Apply to review a decision by the Victorian Legal Services Board

If you have been affected by a decision of the Legal Services Board you may be able to apply to VCAT for a review of the decision.

Some decisions that can be reviewed by VCAT are decisions to:

  • refuse, suspend, cancel, amend or refuse to amend a practising certificate
  • require an applicant for a practising certificate to undergo a health assessment by someone appointed by the Board
  • require a legal practitioner to pay the costs of an investigation of their trust accounts.

Cases VCAT can hear

VCAT can hear applications for review of a decision by the Legal Services Board, where the person affected by the decision makes the application.

  • Make sure you have a copy of the Board's decision. It will tell you about your right to apply for a review. The decision also includes information about time limits.

  • When VCAT receives the completed application we assign a reference number and send a copy of the application to the parties. We also send a notice that tells the parties what happens next. For example you may be required to attend a directions hearing, a compulsory conference or mediation. Read more about steps when VCAT opens a case.

  • Complete the application form and pay the required fee. You must attach a copy of the Board's decision to your application. Read more about how to apply to VCAT.

  • At VCAT we use compulsory conferences and mediation to allow the parties to work together towards a settlement. If you have been told to attend a compulsory conference or mediation, you need to prepare an opening statement. Use the opening statement to clearly state your case and what you hope to achieve. It can be a helpful starting point for discussion between the parties. You also need to think about the strengths and weaknesses of your case and the other party's case. See more about how to resolve a case by agreement.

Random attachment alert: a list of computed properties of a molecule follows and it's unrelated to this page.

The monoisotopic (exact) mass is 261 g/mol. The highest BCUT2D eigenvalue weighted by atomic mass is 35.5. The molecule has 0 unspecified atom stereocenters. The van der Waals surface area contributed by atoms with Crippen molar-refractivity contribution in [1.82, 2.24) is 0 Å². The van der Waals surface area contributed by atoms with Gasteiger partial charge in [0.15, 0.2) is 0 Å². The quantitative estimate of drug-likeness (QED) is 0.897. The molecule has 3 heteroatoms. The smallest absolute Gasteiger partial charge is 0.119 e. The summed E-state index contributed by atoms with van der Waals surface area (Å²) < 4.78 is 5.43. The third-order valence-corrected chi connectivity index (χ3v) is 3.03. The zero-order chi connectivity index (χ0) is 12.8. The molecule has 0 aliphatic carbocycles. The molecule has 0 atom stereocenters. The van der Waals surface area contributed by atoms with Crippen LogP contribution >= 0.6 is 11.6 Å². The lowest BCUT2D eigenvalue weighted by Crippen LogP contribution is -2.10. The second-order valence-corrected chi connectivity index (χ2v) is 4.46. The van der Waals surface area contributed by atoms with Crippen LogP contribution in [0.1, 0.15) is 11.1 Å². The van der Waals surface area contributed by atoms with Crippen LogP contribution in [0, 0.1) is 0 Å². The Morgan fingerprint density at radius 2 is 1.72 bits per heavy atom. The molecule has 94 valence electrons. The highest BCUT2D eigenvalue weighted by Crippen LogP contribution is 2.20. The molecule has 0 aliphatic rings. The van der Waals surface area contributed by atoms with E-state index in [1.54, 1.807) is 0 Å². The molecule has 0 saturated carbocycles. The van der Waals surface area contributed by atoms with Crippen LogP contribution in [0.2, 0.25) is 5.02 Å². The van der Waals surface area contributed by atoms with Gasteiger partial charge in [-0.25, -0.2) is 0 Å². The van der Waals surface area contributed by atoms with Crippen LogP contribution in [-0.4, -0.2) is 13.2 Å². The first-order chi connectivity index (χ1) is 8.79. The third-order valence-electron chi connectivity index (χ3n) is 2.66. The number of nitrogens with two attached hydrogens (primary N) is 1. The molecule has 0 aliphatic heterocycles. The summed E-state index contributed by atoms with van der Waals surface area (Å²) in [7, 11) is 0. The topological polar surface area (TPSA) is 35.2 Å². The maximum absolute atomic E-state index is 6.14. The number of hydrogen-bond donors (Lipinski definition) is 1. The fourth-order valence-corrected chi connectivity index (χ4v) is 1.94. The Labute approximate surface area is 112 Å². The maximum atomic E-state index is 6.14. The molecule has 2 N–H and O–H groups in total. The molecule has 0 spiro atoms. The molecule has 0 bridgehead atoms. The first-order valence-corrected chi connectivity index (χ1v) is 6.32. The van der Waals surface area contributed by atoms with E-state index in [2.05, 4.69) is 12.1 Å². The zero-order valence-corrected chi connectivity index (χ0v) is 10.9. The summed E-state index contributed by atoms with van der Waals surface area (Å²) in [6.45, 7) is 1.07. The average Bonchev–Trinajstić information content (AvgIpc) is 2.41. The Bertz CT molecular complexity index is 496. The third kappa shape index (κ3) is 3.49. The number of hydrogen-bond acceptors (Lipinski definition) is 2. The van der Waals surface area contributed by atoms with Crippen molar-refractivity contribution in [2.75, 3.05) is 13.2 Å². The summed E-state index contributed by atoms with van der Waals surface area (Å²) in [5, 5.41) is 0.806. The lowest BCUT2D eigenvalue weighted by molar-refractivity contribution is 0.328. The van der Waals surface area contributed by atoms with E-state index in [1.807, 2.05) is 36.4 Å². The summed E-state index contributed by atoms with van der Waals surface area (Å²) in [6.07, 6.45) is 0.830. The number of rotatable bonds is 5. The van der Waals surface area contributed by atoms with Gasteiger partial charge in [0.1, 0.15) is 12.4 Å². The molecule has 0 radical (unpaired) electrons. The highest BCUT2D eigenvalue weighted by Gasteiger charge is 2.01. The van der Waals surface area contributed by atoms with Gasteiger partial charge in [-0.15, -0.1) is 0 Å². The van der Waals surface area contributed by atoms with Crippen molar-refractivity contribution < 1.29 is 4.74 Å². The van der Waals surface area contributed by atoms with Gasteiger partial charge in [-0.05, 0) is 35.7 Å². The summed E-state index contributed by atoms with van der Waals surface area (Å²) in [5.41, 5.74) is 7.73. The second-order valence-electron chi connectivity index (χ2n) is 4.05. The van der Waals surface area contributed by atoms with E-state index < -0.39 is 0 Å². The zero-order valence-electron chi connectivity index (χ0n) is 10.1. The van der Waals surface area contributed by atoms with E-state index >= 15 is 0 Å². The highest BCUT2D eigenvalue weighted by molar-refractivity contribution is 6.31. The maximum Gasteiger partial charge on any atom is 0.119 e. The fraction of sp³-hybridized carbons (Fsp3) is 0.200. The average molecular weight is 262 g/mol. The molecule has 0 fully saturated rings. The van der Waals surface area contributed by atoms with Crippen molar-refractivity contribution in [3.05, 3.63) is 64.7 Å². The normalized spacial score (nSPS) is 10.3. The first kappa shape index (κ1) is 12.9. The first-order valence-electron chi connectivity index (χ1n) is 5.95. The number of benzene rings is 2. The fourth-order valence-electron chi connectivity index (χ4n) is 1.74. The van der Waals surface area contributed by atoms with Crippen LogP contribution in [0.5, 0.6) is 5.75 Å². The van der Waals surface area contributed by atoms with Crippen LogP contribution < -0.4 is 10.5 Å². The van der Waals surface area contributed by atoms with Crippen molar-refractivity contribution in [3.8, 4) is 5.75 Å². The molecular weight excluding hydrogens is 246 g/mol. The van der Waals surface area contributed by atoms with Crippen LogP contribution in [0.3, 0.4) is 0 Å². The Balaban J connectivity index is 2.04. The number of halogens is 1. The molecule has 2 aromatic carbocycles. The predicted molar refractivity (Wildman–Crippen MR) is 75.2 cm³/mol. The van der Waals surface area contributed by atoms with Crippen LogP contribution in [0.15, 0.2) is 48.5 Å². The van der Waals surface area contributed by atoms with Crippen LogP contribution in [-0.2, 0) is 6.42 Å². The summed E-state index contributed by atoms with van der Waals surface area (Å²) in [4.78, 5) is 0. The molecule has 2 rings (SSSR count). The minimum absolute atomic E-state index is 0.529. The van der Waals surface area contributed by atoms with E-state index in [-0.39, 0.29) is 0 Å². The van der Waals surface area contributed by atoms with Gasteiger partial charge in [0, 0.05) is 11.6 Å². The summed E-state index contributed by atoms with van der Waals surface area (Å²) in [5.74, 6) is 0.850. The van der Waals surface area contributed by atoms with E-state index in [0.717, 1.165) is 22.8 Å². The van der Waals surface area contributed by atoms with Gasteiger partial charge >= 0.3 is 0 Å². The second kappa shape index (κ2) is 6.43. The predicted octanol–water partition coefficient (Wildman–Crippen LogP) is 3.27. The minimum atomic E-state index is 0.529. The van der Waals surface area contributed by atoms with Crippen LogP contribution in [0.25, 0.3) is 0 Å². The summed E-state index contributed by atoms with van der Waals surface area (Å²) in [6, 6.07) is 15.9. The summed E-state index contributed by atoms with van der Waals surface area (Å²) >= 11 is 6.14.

• A VCAT member decides the case based on witness statements, the evidence witnesses give at the hearing and the documents presented. The member also takes into account any submissions the parties make. As soon as you receive the notice of hearing from us, start preparing for the hearing. Read more about how to prepare for your final hearing.

  • Arrive at VCAT with plenty of time so that you are not late for your hearing. When your case is called, move into the hearing room. Parties have the opportunity to make statements in support of their case. Each party has a brief right of reply. Read more about what to expect on hearing day.

  • The VCAT member may give their decision at the end of the hearing. If they need more time they normally give a decision within six weeks of the last hearing date. The VCAT member may give reasons for the decision verbally or in writing. If you want the reasons in writing, make the request within 14 days of the hearing date. Read more about what to expect after the final hearing.

Professional representation

If you want to be represented by a lawyer or some other person at the final hearing tell the member at the directions hearing.

The VCAT member who conducts the final hearing grants or refuses permission for you to be represented.

Read more about professional representation at VCAT.

Remember your reference number

VCAT gives you a reference number for your case. Use this number whenever you call or write to us or the other people involved in the case.

Access and privacy

VCAT hearings and files are usually public.

VCAT has limited authority to restrict who can access cases and files but, in certain circumstances, you can apply for confidentiality. Learn more about applying for confidentiality.

If you need assistance at VCAT (including interpreters, hearing loop, video or telephone links or family violence support) please contact us as early as possible so we can support you. Learn more about customer support services at VCAT.